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People power: SRS history includes those who have worked there

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While the Savannah River Site celebrates its 70th anniversary, it is a time to reflect on the government complex’s major economic impact locally over the years and its missions to first provide nuclear materials for weapons during the Cold War and then to make sure the resulting waste was disposed of safely.

Also making up an important part of that history are the contributions of thousands upon thousands of people who have worked there, ranging from menial laborers to brilliant scientists with doctorates from the nation’s best universities.

Following are some of their stories.

Cold War patriot

After serving in the Army during the Korean War, Richard Johnson sought employment in 1953 at what then was known as the Savannah River Plant.

The opportunities there for African Americans like himself were limited.

“There were only two occupations that they would hire you in – in traffic and transportation as a laborer or in the service department as a janitor,” Johnson said.

He became a janitor and also furthered his education while continuing to perform his duties.

Because of pressure by the NAACP on the government about discrimination, Johnson believes he was able to get a better job.

“That’s why I was transferred from the service department to the laboratory,” he said.

Johnson worked on many projects, including one involving food irradiation and another that focused on gasohol.

When he retired after a 40-year career, Johnson was a senior technical analyst.

And he was proud of his efforts.

“I thought we were making a contribution to the overall safety of the country,” he said. “Everybody had the same goal. We were working to defeat communism, to keep communism at bay.”

Safety scientist

Walt Kubilius came to SRS in 1992 after a stint in the mining industry.

“I was hired as a geochemist,” he said. “I guess the theme of my career was the various ways to keep members of the public safe from radioactive contamination. Specifically, I worked as a characterization geologist for finding and addressing contamination in soil and groundwater.”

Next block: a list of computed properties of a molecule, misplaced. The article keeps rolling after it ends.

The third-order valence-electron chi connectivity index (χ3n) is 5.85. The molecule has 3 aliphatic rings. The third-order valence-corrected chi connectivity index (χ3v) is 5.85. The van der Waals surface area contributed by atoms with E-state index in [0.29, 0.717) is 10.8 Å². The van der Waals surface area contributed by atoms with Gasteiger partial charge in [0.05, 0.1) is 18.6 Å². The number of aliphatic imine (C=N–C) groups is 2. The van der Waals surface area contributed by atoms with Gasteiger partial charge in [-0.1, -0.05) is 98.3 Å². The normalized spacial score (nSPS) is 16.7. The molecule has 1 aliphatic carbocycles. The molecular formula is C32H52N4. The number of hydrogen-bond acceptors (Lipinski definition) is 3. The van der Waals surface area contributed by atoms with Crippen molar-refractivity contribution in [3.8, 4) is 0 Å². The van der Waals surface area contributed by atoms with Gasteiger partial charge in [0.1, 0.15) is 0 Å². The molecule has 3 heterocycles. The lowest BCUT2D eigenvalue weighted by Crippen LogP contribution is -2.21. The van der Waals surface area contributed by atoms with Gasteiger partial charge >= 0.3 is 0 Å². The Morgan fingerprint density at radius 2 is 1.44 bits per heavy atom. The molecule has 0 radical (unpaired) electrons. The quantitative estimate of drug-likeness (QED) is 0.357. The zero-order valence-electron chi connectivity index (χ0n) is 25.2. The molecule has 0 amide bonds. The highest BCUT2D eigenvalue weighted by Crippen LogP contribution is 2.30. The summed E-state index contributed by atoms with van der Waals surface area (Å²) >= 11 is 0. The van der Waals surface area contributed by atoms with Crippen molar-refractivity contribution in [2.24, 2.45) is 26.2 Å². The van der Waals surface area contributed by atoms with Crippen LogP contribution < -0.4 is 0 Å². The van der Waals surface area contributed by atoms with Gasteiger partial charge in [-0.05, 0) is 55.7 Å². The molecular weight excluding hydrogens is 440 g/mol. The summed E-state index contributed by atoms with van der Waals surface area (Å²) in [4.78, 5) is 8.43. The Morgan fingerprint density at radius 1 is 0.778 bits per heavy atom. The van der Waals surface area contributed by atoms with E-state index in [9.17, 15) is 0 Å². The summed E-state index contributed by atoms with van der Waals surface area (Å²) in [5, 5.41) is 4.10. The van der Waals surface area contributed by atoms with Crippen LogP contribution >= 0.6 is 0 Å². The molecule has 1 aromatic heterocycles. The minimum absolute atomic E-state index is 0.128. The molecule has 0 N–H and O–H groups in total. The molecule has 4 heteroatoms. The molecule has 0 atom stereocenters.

Kubilius arrived at SRS about six months before the last of its five operating nuclear reactors was shut down.

“I led a team that did predictions on how radioactive contamination would leak from a decommissioned nuclear reactor under the various possible scenarios of how it was decommissioned,” he said. “The scenarios were proposed by an engineering group, and I evaluated those as far as which ones would result in unacceptable contamination of the environment and which ones would be better.”

Kubilius retired in 2019, but he has done some consulting work this year.

“I advised a foreign government on decommissioning their nuclear reactors,” he said. “That was extremely neat.”

Groundbreaking researcher

Carol Jantzen was one of only three women in her workplace in 1982 after she accepted a job as a glass chemist at the Savannah River Plant, which became known as SRS seven years later.

“There was only one ladies' room in the whole building,” Jantzen said.

But she thrived in the male-dominated environment and became a research leader.

Jantzen developed process models that were used to run the Defense Waste Processing Facility, which converts radioactive liquid waste into a solid glass form that is suitable for long-term storage and disposal.

“You had to be 95% confident that a model would work, and there were four of them,” Jantzen said. “The fact that they worked and they’ve worked for more than 20 years is a real feather in my cap.”

Her role in helping to keep the environment safe was fulfilling for Jantzen, who was a consulting scientist when she retired in 2019.

“I felt that radioactive waste was a legacy problem that was left to us from the previous generation,” she said. "We’re using people like me, in my generation, to maximize cleanup so that we don’t leave it for future generations.”

Keeper of history

“I was pulled and plugged a lot of times, moved from one area to another to facilitate a need,” said Paul Sauerborn of his career at SRS. “It gave me the ability to try different challenges, which I enjoyed.”